Varnish vs. Polyurethane – No More Confusion

Varnish vs. Polyurethane – No More Confusion

Varnish and polyurethane are two of the most popular wood finishes, and there’s hundreds of varieties of each of them on the market. Trying to decide which one to use is a one-way ticket into a wood-staining rabbit hole.
The interesting thing is that, at the end of the day, varnish and polyurethane are actually the same thing. Both finishes create a thick layer that protects wood from water, rot, fungus, UV light, and scratches. However, there are some key differences that make different formulations better suited for specific applications and projects.
In this guide, you’ll find information about the different kinds of home projects for which polyurethane or varnish are appropriate, so you can narrow it down and figure out which kind you need.

What Is Polyurethane?

Polyurethane is a synthetic resin made from chemicals to imitate natural substances. It’s a very resistant type of plastic that was developed in the 1930s. Outside of woodworking, it’s used to make plastic bags, bottles, and children’s toys. It’s very resistant and dense, making it appropriate for structures that undergo heavy use, like floors and decks.
Modern polyurethanes protect wood from heat, water, and scratches. There are interior and exterior grade options, and even some products designed for boats.
There are two kinds of polyurethane available on the market: water and oil-based. The main difference between them is mainly the aesthetic you will achieve at the end.


These types of polyurethane provide a clear finish, preserving the wood’s natural color. They dry faster than oil-based products —they’ll be ready in just a couple of days instead of a week. Another advantage of water-based products is that they produce less odor. However, this type of polyurethane can create dangerous fumes. Another thing to note is that they usually require several coatings to achieve the same level of protection as oil-based polyurethane products.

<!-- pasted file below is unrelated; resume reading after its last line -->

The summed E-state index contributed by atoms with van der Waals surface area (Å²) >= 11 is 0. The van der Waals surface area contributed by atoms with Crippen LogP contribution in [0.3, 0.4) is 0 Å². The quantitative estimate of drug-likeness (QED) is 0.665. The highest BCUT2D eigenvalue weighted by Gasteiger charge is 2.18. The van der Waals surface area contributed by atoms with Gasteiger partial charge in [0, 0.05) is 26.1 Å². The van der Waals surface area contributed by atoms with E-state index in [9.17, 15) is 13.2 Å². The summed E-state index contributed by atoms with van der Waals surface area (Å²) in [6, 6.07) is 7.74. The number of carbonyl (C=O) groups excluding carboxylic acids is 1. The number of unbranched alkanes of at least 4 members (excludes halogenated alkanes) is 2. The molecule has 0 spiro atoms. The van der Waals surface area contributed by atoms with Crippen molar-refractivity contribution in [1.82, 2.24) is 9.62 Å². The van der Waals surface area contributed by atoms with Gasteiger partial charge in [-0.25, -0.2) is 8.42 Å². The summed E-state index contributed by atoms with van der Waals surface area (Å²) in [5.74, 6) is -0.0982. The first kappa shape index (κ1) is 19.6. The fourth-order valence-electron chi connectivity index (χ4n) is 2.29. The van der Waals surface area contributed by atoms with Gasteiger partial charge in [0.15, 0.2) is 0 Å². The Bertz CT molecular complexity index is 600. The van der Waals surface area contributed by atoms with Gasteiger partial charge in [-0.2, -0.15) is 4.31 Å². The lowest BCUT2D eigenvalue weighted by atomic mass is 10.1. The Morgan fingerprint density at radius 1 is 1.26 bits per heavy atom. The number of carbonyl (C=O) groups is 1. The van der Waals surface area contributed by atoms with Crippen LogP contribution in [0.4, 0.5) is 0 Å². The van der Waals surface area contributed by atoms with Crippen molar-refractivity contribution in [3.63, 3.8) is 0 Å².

Oil-based products are the jack-of-all-trades of the polyurethane world. There are oil-based polyurethanes for boats, indoor floors, yard furniture, you name it. These products tend to enhance the natural color of the wood, making them more aesthetically pleasing. They are perfect when you want to replicate the look of a certain wood type.

Their main drawback is that it takes several days for the layers to dry, but these types of finishes are more durable than water-based products. They are ideal for projects that get heavy use, like hardwood floors.

How to Choose a Polyurethane Type

  • For projects that will get a lot of use, like floors and decks, use an oil-based polyurethane for better durability. Oil-based products are resistant but not completely rigid, meaning the layer will not break off as the wood bends, but will move with it.